Friendship and booze are the two elements on which all Rajesh's films rest, including his latest rib-tickling entertainer "Vasuvum Saravananum Onna Padichavanga" (VSOP), which happens to be Arya's 25th film. But for some reason the spotlight shines on Santhanam throughout the movie.
Although Rajesh clarified in several interviews that the film's title VSOP has got nothing to do with the popular brandy label, yet the makers cashed in on it and how!
The title is neatly engraved on the cap of a liquor bottle and the title track has a line about the lead characters Vasu (Santhanam) and Saravana (Arya) being popular for drinking in several liquor joints in the city. There's a scene where Vishal, in a cameo, explains the major difference between men and women over brandy and beer.
Rajesh can't be blamed for the kind of films he's been making, for that's what is expected of him. When he tried to step out of his comfort zone, his attempt in "All in All Azhagu Raja" failed miserably and he was quick to realise it and bounce back strongly.
He plays to his strengths in VSOP; makes it funnier than all his previous outings. The jokes work, the lines are fresh and the camaraderie between the lead actors has been taken a notch higher.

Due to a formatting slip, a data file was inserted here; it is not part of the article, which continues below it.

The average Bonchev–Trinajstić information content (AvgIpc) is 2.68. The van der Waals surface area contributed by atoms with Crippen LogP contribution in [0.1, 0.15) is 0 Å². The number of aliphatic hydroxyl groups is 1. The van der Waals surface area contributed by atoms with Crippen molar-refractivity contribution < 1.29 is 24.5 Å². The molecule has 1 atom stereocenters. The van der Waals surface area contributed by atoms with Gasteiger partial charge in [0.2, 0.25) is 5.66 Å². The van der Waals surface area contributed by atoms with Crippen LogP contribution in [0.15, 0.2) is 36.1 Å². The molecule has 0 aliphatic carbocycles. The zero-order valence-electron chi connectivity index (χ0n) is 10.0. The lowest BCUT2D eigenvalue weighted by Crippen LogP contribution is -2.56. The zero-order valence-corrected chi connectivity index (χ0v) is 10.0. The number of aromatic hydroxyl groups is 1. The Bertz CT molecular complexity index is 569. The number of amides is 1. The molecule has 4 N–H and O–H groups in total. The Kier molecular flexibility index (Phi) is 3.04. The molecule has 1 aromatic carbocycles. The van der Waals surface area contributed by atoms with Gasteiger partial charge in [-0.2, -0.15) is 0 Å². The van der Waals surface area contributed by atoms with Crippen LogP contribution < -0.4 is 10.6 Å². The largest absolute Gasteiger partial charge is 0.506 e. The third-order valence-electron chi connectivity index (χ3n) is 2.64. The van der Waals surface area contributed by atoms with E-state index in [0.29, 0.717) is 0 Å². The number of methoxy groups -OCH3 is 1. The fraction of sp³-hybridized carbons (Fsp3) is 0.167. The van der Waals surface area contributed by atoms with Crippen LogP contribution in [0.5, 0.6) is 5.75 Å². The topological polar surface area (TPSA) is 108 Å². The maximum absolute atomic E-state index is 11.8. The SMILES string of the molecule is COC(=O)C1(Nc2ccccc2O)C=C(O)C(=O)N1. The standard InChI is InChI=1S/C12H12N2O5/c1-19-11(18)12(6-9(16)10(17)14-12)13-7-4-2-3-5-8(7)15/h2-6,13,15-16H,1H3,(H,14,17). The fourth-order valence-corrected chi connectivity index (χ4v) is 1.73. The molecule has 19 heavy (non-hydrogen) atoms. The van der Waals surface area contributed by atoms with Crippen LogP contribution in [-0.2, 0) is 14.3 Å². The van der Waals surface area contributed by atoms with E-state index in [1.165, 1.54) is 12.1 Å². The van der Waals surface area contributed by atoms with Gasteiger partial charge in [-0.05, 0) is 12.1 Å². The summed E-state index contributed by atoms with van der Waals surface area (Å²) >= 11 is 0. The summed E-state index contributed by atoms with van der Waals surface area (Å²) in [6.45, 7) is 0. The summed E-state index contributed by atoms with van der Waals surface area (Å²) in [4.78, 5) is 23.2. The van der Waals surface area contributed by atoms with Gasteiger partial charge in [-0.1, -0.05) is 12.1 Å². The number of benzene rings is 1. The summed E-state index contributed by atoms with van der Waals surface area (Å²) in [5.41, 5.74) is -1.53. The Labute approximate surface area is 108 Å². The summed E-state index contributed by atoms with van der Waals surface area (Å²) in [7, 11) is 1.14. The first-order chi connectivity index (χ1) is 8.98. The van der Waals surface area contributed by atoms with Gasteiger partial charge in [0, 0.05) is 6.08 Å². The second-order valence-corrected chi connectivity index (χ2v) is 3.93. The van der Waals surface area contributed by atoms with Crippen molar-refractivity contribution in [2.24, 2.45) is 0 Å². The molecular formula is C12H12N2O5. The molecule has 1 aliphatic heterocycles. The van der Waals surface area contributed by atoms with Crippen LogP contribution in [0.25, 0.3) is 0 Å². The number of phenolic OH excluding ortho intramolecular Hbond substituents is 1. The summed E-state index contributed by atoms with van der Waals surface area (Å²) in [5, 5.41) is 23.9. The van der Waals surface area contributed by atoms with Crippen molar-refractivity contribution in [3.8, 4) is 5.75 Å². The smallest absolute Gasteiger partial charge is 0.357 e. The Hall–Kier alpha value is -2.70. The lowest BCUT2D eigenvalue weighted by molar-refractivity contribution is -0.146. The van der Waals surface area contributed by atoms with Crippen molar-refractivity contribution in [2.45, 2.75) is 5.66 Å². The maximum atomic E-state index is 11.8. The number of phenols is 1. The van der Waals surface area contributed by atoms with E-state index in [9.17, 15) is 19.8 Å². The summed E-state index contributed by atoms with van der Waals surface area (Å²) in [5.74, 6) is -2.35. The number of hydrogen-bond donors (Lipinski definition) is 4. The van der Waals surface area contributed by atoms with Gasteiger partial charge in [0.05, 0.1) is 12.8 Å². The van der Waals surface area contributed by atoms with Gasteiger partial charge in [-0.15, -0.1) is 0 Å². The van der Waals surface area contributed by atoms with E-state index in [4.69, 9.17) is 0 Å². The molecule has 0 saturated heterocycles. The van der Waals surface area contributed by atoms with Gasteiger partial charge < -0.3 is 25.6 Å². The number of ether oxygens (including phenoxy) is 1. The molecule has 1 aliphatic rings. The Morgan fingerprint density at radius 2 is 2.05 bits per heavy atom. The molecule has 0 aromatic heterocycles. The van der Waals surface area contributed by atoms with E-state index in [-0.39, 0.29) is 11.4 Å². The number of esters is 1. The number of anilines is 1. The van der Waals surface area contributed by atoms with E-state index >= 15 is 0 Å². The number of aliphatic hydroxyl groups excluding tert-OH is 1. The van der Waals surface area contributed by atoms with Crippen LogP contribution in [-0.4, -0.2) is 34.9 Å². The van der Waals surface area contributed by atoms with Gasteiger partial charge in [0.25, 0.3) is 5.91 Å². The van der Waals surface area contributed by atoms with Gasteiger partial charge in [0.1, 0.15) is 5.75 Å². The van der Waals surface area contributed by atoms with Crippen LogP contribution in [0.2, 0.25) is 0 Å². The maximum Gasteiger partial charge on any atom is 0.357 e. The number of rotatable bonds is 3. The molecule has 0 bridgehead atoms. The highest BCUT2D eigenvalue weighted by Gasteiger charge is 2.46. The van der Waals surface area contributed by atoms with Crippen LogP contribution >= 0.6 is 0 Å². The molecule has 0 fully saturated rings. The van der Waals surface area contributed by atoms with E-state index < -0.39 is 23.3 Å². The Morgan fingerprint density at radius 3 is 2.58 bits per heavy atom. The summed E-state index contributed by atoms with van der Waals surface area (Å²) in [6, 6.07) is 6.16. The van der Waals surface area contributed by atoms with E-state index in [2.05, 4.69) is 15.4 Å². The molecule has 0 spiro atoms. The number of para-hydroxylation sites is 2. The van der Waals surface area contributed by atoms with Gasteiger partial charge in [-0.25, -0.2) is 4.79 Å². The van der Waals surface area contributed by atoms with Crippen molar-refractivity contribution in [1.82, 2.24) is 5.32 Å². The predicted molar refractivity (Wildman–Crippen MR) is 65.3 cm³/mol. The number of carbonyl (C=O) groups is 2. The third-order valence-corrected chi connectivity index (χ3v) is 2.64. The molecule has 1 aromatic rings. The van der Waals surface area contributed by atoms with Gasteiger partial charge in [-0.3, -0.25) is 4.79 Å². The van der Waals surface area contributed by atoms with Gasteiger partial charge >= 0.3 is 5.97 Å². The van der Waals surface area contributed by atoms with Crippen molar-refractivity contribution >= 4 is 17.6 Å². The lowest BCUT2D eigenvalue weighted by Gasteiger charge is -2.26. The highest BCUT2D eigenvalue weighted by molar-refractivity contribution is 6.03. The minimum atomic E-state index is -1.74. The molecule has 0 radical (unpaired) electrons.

Santhanam is Rajesh's trump card, and he can't imagine a film without him. They make a great pair and each time they collaborate, we get something funny, even if it is mostly the booze jokes and sexist one-liners.
Take the scene where Arya, after being rejected by Tamannaah, meets Santhanam at a bar. Arya isn't upset as he believes he has rejected her. Santhanam serves him beer, and three rounds down, Arya sobs like a child, coming to terms with his rejection. Santhanam says, "The truth that's not coughed out when police rough up young men, only comes out when booze goes in". And you can't stop yourself from laughing out loud.
Like most of Rajesh's films, VSOP too doesn't have much of a story. It follows the lives of two best friends -- Vasu and Saravana, who grew up studying and drinking together. Their lives turn topsy-turvy when they welcome women and what ensues is outright predictable and partly cringe-worthy.
The booze jokes are fine because the youngsters dig it. But the sexist jokes are annoying and shows how cheap filmmakers' taste of comedy has become. At the same time, Rajesh gives the women a chance to get back at men, and that's something worthy of mention.
Vidyullekha, for instance, has scenes where she's made fun of due to her weight, but there are moments where she gets to crack jokes at Santhanam and Arya. Vidyullekha chips in with a terrific performance while Tamannaah needs to be specially applauded for lip-syncing dialogues perfectly.
What really makes VSOP work, besides the jokes, is the lovely camaraderie between Arya and Santhanam, who make every scene thoroughly entertaining. Santhanam has teamed up with many heroes over the years but his on screen charisma with Arya is unmatchable.